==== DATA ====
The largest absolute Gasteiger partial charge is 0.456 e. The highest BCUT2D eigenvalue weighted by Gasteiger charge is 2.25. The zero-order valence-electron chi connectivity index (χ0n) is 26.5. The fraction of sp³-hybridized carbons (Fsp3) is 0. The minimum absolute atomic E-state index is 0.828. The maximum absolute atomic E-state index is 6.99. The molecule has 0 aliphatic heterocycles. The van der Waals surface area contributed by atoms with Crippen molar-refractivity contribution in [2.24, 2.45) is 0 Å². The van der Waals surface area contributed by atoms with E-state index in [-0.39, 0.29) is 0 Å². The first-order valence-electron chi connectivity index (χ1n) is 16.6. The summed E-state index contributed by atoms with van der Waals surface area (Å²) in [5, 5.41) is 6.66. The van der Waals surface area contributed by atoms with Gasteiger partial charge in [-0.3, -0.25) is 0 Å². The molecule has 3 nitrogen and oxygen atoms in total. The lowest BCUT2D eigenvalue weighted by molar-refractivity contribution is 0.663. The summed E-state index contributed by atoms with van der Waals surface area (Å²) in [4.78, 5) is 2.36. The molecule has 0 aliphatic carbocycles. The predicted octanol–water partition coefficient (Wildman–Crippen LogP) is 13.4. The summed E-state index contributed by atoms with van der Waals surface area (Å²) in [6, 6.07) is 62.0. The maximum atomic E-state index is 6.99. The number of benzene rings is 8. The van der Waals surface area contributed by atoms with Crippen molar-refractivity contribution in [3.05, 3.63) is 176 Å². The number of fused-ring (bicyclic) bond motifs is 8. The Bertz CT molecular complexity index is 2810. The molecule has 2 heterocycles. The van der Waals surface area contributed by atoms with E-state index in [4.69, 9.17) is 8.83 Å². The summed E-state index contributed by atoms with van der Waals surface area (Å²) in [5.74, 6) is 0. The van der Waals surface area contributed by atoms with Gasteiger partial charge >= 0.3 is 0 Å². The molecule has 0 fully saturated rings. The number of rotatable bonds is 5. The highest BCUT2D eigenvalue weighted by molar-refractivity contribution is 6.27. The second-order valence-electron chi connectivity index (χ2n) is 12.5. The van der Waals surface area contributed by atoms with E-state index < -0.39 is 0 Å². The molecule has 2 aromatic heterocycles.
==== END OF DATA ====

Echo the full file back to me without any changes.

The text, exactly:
The largest absolute Gasteiger partial charge is 0.456 e. The highest BCUT2D eigenvalue weighted by Gasteiger charge is 2.25. The zero-order valence-electron chi connectivity index (χ0n) is 26.5. The fraction of sp³-hybridized carbons (Fsp3) is 0. The minimum absolute atomic E-state index is 0.828. The maximum absolute atomic E-state index is 6.99. The molecule has 0 aliphatic heterocycles. The van der Waals surface area contributed by atoms with Crippen molar-refractivity contribution in [2.24, 2.45) is 0 Å². The van der Waals surface area contributed by atoms with E-state index in [-0.39, 0.29) is 0 Å². The first-order valence-electron chi connectivity index (χ1n) is 16.6. The summed E-state index contributed by atoms with van der Waals surface area (Å²) in [5, 5.41) is 6.66. The van der Waals surface area contributed by atoms with Gasteiger partial charge in [-0.3, -0.25) is 0 Å². The molecule has 3 nitrogen and oxygen atoms in total. The lowest BCUT2D eigenvalue weighted by molar-refractivity contribution is 0.663. The summed E-state index contributed by atoms with van der Waals surface area (Å²) in [4.78, 5) is 2.36. The molecule has 0 aliphatic carbocycles. The predicted octanol–water partition coefficient (Wildman–Crippen LogP) is 13.4. The summed E-state index contributed by atoms with van der Waals surface area (Å²) in [6, 6.07) is 62.0. The maximum atomic E-state index is 6.99. The number of benzene rings is 8. The van der Waals surface area contributed by atoms with Crippen molar-refractivity contribution in [3.05, 3.63) is 176 Å². The number of fused-ring (bicyclic) bond motifs is 8. The Bertz CT molecular complexity index is 2810. The molecule has 2 heterocycles. The van der Waals surface area contributed by atoms with E-state index in [4.69, 9.17) is 8.83 Å². The summed E-state index contributed by atoms with van der Waals surface area (Å²) in [5.74, 6) is 0. The van der Waals surface area contributed by atoms with Gasteiger partial charge >= 0.3 is 0 Å². The molecule has 0 fully saturated rings. The number of rotatable bonds is 5. The highest BCUT2D eigenvalue weighted by molar-refractivity contribution is 6.27. The second-order valence-electron chi connectivity index (χ2n) is 12.5. The van der Waals surface area contributed by atoms with E-state index < -0.39 is 0 Å². The molecule has 2 aromatic heterocycles.